Tagged with film

“Best of Criterion’s New Releases, October 2018”

“Best of Criterion’s New Releases, October 2018”

Want some words on the October Criterion Collection slate? As you wish! …look, I had to do it. I didn’t write about The Princess Bride; I had some Shampoo in my eyes. (I had to do that, too. Full of applesauce today, I am.) But in case you can never get enough of The Princess Bride, we have that. We … Continue reading

“The 30 Best Movies of 1988”

“The 30 Best Movies of 1988”

And onward we press, writing about the best films to open in years ending in “8.” This time, it’s 1988, the fourth year of my life, and also I guess a year filled with some pretty good movies, assuming that’s more important to you than preschool-aged Andy. Whatever. Priorities, right? I wrote a bit about Beetlejuice, … Continue reading

Andy’s Best Things, 2018 Halftime Edition

Andy’s Best Things, 2018 Halftime Edition

June has arrived, and also it’s about to end, the month-long worldwide celebrations of my birthday winding down* as I settle into my new age-number and look ahead to the rest of the year**. Thus, this, my Best Things halftime report, expanded once more from merely a ranking of film and TV to include music, … Continue reading

The ACVF Interview: Joseph Kahn Round Table

The ACVF Interview: Joseph Kahn Round Table

Yesterday, I had the opportunity to sit down with three local area critics for a round table interview with the wonderfully loquacious and energetic Joseph Kahn to talk about his latest film, the genre-blender Detention. Without hesitation, I’ll say that this happens to be one of my favorite releases of the year to date, and if … Continue reading

9, 2009, dir. Shane Acker

9‘s release marks the second film in 2009 to be released with Tim Burton‘s name on it. More accurately it’s the second film released in 2009 directed by God knows who because the sight of “Burton” leads easily fooled people into crediting it as his film. February’s Coraline (my review) experienced similar problems, though that … Continue reading

Timecrimes, 2008, dir. Nacho Vigalondo

The average Joe, it seems, doesn’t understand the subtleties of time travel. They have no concept of the potential paradoxes that can arise from reckless behavior and brash actions; they are deluded enough to think that they can best causality. The hero of Timecrimes, Hector, is such a man; apparently, he has never watched Lost … Continue reading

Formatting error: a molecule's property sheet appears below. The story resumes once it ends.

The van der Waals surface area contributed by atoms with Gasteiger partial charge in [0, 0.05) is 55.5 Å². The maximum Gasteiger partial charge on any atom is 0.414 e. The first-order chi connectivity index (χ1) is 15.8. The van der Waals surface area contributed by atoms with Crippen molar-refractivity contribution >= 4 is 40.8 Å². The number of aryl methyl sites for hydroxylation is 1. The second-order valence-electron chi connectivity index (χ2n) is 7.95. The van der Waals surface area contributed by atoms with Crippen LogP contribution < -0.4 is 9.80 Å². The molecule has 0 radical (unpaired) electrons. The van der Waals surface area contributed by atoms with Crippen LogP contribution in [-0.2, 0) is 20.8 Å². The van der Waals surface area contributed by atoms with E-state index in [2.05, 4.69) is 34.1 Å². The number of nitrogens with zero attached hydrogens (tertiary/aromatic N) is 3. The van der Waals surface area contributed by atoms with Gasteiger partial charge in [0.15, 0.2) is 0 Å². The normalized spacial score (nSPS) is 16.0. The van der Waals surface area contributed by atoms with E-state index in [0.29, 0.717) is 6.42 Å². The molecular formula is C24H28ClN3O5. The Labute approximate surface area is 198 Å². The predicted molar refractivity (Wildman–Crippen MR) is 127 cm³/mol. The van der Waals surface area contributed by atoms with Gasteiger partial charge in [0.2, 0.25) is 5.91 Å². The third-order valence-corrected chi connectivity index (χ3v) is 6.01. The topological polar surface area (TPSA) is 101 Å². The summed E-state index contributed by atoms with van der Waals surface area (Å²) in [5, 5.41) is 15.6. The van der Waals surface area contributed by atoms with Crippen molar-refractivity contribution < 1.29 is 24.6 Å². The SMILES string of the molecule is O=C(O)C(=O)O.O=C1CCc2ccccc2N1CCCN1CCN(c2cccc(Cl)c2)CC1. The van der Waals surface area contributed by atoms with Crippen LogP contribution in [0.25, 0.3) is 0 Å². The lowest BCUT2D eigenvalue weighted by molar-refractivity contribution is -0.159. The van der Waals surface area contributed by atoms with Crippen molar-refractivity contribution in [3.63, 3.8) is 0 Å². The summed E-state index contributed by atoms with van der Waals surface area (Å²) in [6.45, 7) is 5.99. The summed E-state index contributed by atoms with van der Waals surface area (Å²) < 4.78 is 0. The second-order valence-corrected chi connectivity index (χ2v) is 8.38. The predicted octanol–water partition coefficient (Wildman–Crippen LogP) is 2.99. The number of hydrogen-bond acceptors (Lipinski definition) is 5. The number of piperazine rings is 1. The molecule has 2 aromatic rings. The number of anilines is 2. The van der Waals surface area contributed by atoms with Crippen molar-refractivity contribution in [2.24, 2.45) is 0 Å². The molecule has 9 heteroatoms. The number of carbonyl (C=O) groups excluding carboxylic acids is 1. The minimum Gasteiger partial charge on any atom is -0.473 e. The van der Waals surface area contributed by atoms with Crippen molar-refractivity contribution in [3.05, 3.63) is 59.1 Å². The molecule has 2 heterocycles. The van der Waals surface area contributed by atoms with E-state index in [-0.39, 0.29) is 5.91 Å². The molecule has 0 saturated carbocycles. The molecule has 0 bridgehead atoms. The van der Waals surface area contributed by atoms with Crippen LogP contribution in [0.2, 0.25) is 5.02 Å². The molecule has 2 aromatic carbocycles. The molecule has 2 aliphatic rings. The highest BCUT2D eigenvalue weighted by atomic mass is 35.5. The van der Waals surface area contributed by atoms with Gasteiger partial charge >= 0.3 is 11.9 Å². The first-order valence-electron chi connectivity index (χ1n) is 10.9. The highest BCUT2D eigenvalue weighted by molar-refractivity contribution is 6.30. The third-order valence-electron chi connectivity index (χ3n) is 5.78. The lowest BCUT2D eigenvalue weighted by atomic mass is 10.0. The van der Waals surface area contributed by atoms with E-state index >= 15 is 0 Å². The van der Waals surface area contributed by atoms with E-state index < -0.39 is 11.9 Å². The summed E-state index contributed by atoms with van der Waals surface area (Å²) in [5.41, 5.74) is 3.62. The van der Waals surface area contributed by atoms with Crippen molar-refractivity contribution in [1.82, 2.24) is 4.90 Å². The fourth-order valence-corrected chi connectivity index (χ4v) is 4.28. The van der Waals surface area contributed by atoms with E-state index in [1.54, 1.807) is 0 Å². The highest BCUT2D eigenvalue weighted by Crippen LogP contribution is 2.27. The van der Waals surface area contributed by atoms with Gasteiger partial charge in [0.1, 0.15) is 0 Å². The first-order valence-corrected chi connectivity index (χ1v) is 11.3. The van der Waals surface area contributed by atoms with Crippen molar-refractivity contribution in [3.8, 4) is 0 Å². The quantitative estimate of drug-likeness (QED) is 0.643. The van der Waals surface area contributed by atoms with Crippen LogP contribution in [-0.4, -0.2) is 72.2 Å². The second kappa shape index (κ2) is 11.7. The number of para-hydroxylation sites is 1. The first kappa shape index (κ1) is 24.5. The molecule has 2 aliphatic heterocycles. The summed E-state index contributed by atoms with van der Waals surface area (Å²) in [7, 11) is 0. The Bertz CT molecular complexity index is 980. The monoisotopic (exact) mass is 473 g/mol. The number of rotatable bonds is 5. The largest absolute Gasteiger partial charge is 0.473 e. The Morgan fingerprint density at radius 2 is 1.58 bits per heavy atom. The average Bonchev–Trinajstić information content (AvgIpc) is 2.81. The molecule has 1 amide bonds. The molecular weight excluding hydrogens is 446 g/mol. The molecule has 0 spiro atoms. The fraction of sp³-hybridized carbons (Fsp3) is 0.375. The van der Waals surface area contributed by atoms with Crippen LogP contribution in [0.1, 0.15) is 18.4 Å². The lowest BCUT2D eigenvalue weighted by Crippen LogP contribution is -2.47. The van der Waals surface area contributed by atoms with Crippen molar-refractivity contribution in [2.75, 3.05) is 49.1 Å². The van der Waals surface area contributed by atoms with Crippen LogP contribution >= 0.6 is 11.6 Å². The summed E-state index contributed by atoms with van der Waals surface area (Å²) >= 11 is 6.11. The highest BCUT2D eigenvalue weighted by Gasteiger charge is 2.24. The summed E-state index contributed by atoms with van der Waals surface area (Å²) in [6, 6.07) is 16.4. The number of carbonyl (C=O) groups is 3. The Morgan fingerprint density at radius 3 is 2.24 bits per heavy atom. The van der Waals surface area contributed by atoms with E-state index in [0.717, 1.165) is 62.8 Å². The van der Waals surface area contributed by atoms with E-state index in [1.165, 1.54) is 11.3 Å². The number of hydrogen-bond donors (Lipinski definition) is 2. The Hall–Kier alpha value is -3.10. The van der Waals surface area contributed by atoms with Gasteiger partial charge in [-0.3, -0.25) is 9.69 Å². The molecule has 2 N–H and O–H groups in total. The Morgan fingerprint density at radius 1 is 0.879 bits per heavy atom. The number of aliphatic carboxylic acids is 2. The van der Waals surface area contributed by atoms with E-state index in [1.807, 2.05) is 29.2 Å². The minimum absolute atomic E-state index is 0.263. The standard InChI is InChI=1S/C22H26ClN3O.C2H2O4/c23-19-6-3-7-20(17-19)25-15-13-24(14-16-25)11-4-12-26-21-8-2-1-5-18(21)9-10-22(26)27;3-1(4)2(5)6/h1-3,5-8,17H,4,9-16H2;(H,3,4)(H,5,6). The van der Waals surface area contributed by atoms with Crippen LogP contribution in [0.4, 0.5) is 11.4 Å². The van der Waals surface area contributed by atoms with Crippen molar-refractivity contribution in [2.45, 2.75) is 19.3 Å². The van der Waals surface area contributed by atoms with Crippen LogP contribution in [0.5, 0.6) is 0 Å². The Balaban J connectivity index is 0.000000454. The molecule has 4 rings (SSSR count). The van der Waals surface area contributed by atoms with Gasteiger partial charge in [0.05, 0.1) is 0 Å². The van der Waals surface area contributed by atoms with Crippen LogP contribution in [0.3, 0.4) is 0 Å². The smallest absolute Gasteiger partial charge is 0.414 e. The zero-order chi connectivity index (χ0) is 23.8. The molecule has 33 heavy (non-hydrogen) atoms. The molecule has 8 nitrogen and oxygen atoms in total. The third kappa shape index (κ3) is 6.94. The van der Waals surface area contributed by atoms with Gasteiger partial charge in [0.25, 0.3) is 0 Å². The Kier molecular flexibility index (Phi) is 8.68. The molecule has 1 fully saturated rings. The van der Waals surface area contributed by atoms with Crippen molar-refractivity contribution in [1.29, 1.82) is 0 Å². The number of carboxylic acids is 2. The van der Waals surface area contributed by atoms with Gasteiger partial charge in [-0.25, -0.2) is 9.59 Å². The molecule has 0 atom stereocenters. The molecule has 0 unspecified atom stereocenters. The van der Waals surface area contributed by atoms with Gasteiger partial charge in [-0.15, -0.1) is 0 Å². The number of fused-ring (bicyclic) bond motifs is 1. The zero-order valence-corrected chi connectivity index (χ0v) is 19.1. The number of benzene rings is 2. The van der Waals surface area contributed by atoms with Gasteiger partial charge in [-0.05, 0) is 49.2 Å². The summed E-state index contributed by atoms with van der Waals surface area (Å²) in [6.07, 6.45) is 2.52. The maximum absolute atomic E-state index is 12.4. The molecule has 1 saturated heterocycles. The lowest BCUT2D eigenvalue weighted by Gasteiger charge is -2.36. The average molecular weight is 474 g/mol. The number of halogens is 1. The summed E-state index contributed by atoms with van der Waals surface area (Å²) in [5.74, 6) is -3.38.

District 9, 2009, dir. Neil Blomkamp

What would really happen if Earth was to come into contact with life extra-planetary? District 9, Neil Blomkamp’s from-left-field science fiction thriller/faux-doc, asks us this question, and provides some very unsettling answers– along with some of the most intelligent and satisfying entertainment to be found in the summer crop of seasonal blockbusters. District 9 tells … Continue reading

Frost/Nixon, 2008, dir. Ron Howard

Watching Frost/Nixon, I couldn’t get past a strange and completely unexpected feeling I had deep in my gut. Something about the movie took me by surprise; something below the surface, something that no one would really expect out of a political drama focusing on the series of interviews David Frost (Michael Sheen) did with disgraced … Continue reading

Up, 2009, dir. Pete Docter

I should note that the following kind of maybe sort of verges on vaguely spoiler-ish territory, so read with caution. Up is a movie loaded with impressive accomplishment from the first frame to the last. Perhaps it’s most noteworthy effect is making an hour and a half long film feel like a two hour movie … Continue reading

Terminator Salvation, 2009, dir. McG

Christian Bale’s career is experiencing a strange trend: He’s a leading man who never leads. He’s a star who gets up-staged by his supporting cast. In short: What is the damn point of Christian Bale being in movies? This trend started with The Dark Knight, where aside from the obvious raw impact of Heath Ledger’s … Continue reading

Rachel Getting Married, 2008, dir. John Demme

Welcome back, John Demme: After an inconsistent period in the 2000’s (including but not limited to the Manchurian Candidate remake, as well as the listless and uninspired The Truth About Charlie), the director has made what may be his strongest movie since the 90’s. Rachel Getting Married is a new high point in his career, … Continue reading

Slumdog Millionaire, 2008, dir. Danny Boyle

I had a revelation during Slumdog Millionaire: Danny Boyle, at some point in his life, either voluntarily or unwillingly fell into a toilet. Toilets, and people entering toilets, seem to have shaped much of Danny Boyle’s career as a filmmaker. His apparent obsession with putting actors into commodes, however, doesn’t speak to the quality or … Continue reading

Friday The 13th, 2009, dir. Marcus Nispel

I’m going to start this review with a basic question: Why are you reading this? Slasher films are notoriously polarizing– either you enjoy them or you don’t, and no review by any critic (“critic” in my case) is going to change that. If you like slashers, chances are you’re either thinking about seeing the latest … Continue reading

Coraline, 2009, dir. Henry Selick

Sixteen years ago, a twisted little 3D animated film called The Nightmare Before Christmas hit theaters. Directed by Henry Selick, and written by the combined team of Caroline Thompson, Michael McDowell, and Tim Burton, Nightmare is a bizarre romantic children’s tale showcasing the efforts of the Pumpkin King (the King of Halloween) as he tries … Continue reading